|Sumgait.info||Ethnic Cleansing in Progress: War in Nagorno Karabakh - The Genocide|
Caroline Cox and John Eibner
Ethnic Cleansing in Progress: War in Nagorno Karabakh
[Contents] [Preface] [Introduction] [Basic Facts] [A Conflict of Civilizations] [The Genocide] [The Pincers of Pan-Turkism] [Soviet Rule] [The Karabakh Question Revived] [Operation Ring] [The Post-Soviet Conflict] [The Characteristics of the People of Nagorno Karabakh] [The Prognosis: Continuing Bloodshed] [Conclusions] [Recommendations]
The ethnic cleansing of Armenians from Turkey reached its peak in 1914-16. But the process began to gain momentum more than thirty years beforehand. The Sultan Abdul Hamid, fearing the growing power of non-Muslim independence movements in the Balkans, set out to reinforce the Islamic fabric of his empire. He therefore made peace with the Muslim Kurds, who had been in revolt, and organized them into cavalry regiments to keep the Armenians in check. The regiments terrorized the Armenian community, committing murder, looting and pillaging. The effect of this repression was to give impetus to the development of underground Armenian political organizations with the aim of emancipation from the degrading status of rayah. Several of them such as the Hunchak and Dashnak parties believed that freedom could be obtained in Ottoman Turkey only by the intervention of Russia and by the use of revolutionary means. The Dashnaks organized self-defense units whose members were called fedayis - an Arabic term signifying one committed to die for one's faith. Armenian political activity intensified.
The response of Sultan Abdul Hamid's government was swift. In 1893 more than 1,800 Christians, mainly Armenians, were arbitrarily imprisoned. Most were tortured. Amongst those arrested were two Armenian Protestant pastors who were released on account of protests from Great Britain. The following year the wave of arrests snow-balled into government-sponsored pogroms. Throughout central and eastern Anatolia Armenian communities were subjected to brutal assaults. The pattern of the pogroms was remarkably uniform. Members of the Armenian Apostolic Church, as opposed to Armenian Catholics and Protestants, were singled out for attack. Catholics and Protestants were warned in advance to remain in their churches on Sundays. At an appointed time the Muslim population backed by Turkish troops would rise against the Armenian Apostolic Christians, murdering, mutilating and plundering.
The French consul in the southeastern town of Diabarkir reported to his embassy on November 3, 1895 his own eyewitness account of the massacre of Armenians there:
In the southeastern town of Urfa 3,000 Armenians took refuge in their cathedral on December 28-29. 1895. Turkish troops broke down the doors and shot many of the refugees. They then used kerosene and kindling to set the cathedral alight. The British consul subsequently described the scene:
The massacres were not restricted to the central and eastern provinces. In a desperate attempt to encourage the European powers to invervene, the Hunchak party organized a demonstration from the Armenian Cathedral to the seat of government. The Armenian Patriarch Matteos Izmirlian was asked by victims of the pogroms to convey a simple message to European diplomats: "The annihilation of an entire Christian nation will be a shame to Europe, if it does not intervene on our behalf!" (Koutcharian, p. 101) The result of the demonstration was blood in the streets of the Turkish capital. Soldiers and police attacked the mainly unarmed demonstrators. 20 Armenians were shot dead and 100 were wounded.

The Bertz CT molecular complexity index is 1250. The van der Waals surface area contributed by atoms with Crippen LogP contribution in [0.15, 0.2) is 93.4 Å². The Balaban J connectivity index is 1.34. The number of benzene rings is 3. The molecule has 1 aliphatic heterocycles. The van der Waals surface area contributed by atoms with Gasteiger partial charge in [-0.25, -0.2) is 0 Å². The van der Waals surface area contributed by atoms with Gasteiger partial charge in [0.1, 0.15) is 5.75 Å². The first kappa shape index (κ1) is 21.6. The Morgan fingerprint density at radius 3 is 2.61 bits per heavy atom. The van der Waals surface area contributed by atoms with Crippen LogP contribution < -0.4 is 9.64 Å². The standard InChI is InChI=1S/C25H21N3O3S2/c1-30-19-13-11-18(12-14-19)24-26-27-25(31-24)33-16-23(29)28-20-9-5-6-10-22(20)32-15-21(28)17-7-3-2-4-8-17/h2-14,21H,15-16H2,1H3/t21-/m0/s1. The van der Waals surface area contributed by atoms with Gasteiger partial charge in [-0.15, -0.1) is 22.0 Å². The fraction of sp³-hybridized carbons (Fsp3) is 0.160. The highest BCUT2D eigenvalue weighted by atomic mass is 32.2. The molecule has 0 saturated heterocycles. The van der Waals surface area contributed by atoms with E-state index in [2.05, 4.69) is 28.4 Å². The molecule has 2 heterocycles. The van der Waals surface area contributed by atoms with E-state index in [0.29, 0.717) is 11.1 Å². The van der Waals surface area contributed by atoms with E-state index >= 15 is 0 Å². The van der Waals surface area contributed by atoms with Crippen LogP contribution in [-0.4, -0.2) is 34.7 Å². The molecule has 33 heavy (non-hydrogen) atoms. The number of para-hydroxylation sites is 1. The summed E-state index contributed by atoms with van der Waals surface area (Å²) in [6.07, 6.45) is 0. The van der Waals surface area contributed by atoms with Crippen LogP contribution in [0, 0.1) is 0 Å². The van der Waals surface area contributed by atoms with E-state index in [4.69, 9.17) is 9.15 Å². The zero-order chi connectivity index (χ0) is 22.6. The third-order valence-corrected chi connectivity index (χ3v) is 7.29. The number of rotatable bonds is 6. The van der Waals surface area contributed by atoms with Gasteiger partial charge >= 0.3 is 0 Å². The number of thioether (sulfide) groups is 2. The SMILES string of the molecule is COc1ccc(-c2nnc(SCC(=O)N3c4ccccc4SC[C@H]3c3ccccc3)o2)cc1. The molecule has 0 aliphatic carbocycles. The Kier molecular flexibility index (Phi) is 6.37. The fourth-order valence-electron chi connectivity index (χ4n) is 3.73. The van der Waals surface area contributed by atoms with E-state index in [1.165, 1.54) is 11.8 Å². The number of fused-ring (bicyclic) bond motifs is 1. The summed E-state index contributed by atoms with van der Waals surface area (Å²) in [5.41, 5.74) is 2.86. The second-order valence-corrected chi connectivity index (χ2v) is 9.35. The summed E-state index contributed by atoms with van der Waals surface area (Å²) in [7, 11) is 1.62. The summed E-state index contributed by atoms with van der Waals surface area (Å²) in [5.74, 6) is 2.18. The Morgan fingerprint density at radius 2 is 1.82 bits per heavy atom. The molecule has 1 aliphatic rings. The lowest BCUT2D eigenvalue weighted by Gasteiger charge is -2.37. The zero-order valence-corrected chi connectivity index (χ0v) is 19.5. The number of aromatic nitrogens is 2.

This attack on Armenian demonstrators was but a prelude to a broader assault on Constantinople's Armenian community. On August 26, 1896 a group of young Armenians occupied Constantinople's Ottoman Bank - apparently with the knowledge of the Turkish authorities - and threatened to blow it up together with the bank's 160 employees. This desperate terrorist act was intended to prompt the European powers to offer protection to Turkey's Armenian provinces and to extort reforms. After 16 hours the hostages were released and the Turkish authorities allowed the Armenian terrorists safe passage to France. But the act of terrorism was used as a pretext for reprisals against Constantinople's innocent Armenian community. For the next two days uniformed policemen, religious fanatics and Kurdish tribesmen brought in for the occasion massacred the Armenian population of Constantinople. Approximately 10,000 Armenians were murdered, and at least 6,000 were imprisoned. A further 20,000 Armenians were forcibly deported from Constantinople to central and eastern Anatolia. The Armenian community in the Turkish capital was now greatly diminished.
Three collective European diplomatic protests eventually had their effect. The wave of massacres subsided. But not before somewhere between 100,000 and 300,000 Armenian men, women and children had perished. Approximately 100,000 fled the country. Tens of thousands escaped death only by conversion to Islam. Many Armenian women and children were sold into slavery.
Hopes for the peaceful coexistence of Armenians and Turks in the Ottoman Empire were raised in 1908. The 'Young Turk' revolution swept away the conservative Islamic autocracy of the Sultan Abdul Hamid and held out the promise of liberal constitutional government. The 'Young Turks' were supported by Armenian political groups. A British diplomat in Constantinople wrote to the Foreign Office two days after the 'Young Turks' seized power: "The crowd is animated with good humour, and it is remarkable to see the fraternisation of Muslims and Christians, especially the Armenians." (Walker, 1980, p. 181) But the tolerance and liberalism of the 'Young Turk' masters of Constantinople proved superficial. The rule of the 'Young Turks' degenerated into a ruthless dictatorship with pan-Turkism as its ideology. Their dual aims were the forcible Turkification of Turkey's ethnic minorities and political union with the Turks of Azerbaijan and Central Asia.